- An Arkansas adoption agency matches an expectant mother from Arkansas with a family from Indiana. The Arkansas agency takes the consent to adoption or terminates parental rights in accordance with Arkansas law, places the child with the Indiana family in Arkansas, complies with the ICPC, and the adoption is finalized in Indiana by an Indiana attorney. This would not violate I.C. § 35-46-1-22 because, again, no “adoption services” were performed in Indiana by the Arkansas agency.
- An Illinois adoption attorney comes to Indiana and holds an informational/recruitment meeting for prospective adoptive parents. This also does not violate I.C. § 35-46-1-22 because the law, specifically. excludes: “General education and training on adoption issues” from the definition of “adoption services.”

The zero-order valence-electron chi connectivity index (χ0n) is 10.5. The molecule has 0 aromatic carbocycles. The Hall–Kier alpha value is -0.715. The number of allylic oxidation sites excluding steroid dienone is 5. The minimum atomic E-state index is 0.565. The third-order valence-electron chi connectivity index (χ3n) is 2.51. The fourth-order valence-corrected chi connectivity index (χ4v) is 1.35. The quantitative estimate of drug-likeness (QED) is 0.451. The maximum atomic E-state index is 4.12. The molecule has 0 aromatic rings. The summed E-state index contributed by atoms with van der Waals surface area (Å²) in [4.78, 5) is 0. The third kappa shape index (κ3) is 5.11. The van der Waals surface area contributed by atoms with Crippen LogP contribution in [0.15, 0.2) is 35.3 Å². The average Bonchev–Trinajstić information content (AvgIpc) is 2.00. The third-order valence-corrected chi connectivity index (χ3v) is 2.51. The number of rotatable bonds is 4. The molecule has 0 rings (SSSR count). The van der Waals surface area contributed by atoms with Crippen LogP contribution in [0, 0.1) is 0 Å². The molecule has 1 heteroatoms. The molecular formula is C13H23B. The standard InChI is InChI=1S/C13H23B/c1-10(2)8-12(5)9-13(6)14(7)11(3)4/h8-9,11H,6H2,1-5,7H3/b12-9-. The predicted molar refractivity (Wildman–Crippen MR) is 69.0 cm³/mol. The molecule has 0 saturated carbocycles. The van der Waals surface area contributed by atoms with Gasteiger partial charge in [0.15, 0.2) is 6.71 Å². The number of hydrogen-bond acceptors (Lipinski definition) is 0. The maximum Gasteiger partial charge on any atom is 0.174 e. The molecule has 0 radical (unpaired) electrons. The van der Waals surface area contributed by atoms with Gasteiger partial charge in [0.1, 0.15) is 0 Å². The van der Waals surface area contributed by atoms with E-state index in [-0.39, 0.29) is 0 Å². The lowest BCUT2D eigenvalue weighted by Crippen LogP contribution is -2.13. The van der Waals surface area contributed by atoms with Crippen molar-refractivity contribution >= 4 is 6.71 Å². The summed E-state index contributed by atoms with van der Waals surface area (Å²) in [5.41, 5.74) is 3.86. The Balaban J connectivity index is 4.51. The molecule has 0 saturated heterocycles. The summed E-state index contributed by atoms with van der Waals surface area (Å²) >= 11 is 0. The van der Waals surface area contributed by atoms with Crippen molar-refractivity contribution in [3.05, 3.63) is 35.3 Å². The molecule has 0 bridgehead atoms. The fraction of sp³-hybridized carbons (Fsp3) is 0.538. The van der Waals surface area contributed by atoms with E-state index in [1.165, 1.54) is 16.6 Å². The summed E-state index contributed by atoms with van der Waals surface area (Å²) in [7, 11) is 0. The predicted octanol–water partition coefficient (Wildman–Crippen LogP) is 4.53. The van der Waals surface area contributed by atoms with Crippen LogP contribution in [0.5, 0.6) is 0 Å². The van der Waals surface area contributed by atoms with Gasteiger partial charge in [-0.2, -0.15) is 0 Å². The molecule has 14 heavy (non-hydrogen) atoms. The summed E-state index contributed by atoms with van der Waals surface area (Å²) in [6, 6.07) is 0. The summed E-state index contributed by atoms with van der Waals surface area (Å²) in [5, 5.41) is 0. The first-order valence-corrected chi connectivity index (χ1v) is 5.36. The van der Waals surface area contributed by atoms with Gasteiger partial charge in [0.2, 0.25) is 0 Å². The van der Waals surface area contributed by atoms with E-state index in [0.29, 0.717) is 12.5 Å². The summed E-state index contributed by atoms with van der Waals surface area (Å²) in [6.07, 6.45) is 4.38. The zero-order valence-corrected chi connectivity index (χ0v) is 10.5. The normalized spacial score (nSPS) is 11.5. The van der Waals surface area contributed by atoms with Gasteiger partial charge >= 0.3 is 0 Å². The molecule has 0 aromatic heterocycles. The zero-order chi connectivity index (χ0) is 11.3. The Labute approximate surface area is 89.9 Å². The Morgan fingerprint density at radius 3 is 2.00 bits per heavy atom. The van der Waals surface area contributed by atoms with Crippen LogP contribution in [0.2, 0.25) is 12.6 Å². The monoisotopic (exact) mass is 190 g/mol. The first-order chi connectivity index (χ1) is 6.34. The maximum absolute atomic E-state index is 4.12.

- A Mississippi adoption agency places a paid advertisement in an Indiana telephone book. This would violate I.C. § 31-46-1-21, which prohibits a paid advertisement or listing from being published in an Indiana telephone directory. I.C. § 31-46-1-21 only applies to “paid” advertisements and listings.
Finally, please understand that I.C. § 31-46-1-22 imposes criminal penalties on adoption providers not expectant or prospective adoptive parents.
I hope that this clarifies Indiana Code § 35-46-1-22. If there are any additional questions, please do not hesitate to contact me.